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Therapsida

ULEMOSAURUS
svijagensis


 
Meaning Of Name: Reptile from the Ulema River
Classification: THERAPSIDA; Dinocephalia' Family Tapinocephalidae
Age: Late Permian, Zone II, 250 million years ago
Locality: Isheevo, Tartarstan
Cast Size: 40cm in length

Partial skeleton of a large herbivorous reptile in the Dinocephalia. Several skulls and skeletons of this species were recovered from sandstones that appear to represent high-energy flood deposits.

The bone in the skull of this animal was extremely dense. Like Estemmenosuchus found in Zone I, this reptile would seem to have been a herbivore. However, in both cases it has been suggested by some researchers that these animals were carnivores, biting their prey by rapidly slamming the lower jaw shut against the upper, with the front teeth acting as blades. With the heavy construction of the lower jaw, there would probably have been enough momentum to cut flesh in this manner.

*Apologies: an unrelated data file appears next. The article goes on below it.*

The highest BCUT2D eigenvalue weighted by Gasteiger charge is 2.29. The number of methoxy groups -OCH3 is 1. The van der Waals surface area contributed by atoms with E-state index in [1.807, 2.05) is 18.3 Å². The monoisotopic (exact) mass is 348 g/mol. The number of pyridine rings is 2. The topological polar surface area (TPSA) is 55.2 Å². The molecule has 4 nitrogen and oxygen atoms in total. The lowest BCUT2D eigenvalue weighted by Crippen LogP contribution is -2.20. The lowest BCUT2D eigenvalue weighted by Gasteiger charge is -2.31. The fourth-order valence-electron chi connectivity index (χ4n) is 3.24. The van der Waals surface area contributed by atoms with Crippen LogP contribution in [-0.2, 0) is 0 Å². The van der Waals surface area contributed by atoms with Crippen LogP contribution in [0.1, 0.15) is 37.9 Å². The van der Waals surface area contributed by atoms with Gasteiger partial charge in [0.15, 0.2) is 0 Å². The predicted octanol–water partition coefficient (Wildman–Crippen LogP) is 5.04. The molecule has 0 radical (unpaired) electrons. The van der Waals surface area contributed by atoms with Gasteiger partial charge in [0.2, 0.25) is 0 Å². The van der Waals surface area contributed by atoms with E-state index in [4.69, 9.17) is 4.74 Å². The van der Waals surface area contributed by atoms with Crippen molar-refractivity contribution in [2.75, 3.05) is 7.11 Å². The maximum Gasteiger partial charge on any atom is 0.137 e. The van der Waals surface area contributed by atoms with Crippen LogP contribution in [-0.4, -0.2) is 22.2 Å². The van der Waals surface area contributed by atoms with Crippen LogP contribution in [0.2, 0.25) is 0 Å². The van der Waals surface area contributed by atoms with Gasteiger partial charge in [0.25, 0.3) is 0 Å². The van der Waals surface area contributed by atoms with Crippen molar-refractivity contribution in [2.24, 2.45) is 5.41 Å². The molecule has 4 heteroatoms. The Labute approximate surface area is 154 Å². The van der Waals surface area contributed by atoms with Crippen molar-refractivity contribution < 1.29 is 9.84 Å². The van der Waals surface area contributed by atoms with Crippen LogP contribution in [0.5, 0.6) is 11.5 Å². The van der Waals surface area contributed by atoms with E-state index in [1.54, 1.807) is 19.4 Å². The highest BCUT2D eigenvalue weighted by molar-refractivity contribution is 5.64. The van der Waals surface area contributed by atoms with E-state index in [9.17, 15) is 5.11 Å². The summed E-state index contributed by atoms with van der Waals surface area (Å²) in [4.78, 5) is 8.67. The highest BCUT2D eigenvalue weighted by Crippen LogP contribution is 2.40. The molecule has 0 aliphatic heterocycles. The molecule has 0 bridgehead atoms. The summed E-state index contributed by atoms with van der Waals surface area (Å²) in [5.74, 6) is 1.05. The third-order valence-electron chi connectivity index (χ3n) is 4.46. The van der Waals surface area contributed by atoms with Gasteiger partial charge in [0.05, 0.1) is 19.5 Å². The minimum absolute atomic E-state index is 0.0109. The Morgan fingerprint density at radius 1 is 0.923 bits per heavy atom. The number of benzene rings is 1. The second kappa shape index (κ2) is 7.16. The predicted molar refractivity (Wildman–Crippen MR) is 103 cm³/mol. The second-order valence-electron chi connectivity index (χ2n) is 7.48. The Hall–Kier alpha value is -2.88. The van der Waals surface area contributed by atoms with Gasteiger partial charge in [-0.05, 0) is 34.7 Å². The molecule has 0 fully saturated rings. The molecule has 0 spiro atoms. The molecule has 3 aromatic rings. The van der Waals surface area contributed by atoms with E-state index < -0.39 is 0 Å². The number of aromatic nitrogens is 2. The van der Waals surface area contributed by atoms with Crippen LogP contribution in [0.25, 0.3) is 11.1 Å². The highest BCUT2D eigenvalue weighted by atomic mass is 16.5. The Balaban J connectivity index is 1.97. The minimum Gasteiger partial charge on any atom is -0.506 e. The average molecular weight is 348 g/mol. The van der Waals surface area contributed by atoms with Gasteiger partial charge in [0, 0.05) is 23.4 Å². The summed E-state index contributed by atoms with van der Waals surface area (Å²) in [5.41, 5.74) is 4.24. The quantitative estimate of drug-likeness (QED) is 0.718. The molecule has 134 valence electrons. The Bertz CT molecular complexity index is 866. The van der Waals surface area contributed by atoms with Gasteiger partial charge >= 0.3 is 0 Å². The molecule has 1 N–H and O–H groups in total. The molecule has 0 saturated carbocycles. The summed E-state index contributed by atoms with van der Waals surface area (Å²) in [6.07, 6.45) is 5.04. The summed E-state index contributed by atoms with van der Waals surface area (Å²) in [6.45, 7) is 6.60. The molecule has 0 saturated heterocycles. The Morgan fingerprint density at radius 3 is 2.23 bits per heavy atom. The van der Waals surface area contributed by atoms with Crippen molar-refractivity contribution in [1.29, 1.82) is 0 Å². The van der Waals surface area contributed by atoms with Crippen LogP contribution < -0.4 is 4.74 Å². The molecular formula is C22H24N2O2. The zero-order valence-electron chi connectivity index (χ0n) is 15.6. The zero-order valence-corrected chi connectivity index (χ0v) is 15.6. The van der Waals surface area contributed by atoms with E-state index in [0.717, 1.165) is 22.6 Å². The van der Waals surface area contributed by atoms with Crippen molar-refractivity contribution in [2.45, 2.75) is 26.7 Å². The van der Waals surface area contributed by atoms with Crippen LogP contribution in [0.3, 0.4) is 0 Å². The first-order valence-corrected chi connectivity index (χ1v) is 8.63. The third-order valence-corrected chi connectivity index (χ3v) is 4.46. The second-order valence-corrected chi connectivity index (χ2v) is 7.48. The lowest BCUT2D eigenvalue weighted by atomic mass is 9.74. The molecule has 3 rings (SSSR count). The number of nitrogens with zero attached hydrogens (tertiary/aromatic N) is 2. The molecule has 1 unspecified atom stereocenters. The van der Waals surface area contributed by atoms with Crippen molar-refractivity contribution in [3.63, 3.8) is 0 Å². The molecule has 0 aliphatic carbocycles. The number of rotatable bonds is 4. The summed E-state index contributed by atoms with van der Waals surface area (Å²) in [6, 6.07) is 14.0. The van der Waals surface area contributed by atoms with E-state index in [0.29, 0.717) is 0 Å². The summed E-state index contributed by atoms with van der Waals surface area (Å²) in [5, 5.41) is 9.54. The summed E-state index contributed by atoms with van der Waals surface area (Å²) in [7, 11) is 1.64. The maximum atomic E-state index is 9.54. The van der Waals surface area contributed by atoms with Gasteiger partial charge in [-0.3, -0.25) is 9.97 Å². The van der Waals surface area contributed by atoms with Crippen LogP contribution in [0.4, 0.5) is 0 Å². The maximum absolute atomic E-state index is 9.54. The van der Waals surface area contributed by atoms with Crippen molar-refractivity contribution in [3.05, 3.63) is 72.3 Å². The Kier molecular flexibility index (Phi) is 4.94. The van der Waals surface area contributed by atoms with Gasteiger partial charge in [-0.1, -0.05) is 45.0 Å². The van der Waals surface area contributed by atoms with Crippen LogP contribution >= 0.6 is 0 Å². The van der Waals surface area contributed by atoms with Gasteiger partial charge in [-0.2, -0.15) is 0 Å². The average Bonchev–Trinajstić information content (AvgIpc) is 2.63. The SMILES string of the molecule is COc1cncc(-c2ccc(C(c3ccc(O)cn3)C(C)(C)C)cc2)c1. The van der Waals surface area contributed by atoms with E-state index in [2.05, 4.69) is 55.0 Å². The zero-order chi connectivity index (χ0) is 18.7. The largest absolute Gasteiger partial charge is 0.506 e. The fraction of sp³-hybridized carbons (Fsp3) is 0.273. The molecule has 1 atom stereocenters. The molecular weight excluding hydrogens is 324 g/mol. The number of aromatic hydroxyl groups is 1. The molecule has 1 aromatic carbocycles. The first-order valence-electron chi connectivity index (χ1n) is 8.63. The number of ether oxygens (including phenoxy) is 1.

Palaeontologists who regard them as vegetarians point out that their small side teeth and their front teeth were evidently adapted for gripping vegetation. These scientists suggest that very little food processing went on in the mouth, but that most took place in the stomach and intestines. The teeth were mainly just for gathering the food.

Ulemosaurus was a gigantic animal with a very thick frontal bone that sometimes reached 10 cm in thickness. Some palaentologists think that this was a specialisation for head butting behaviour. This mammal-like reptile had a thickened bony dome on the top of its head.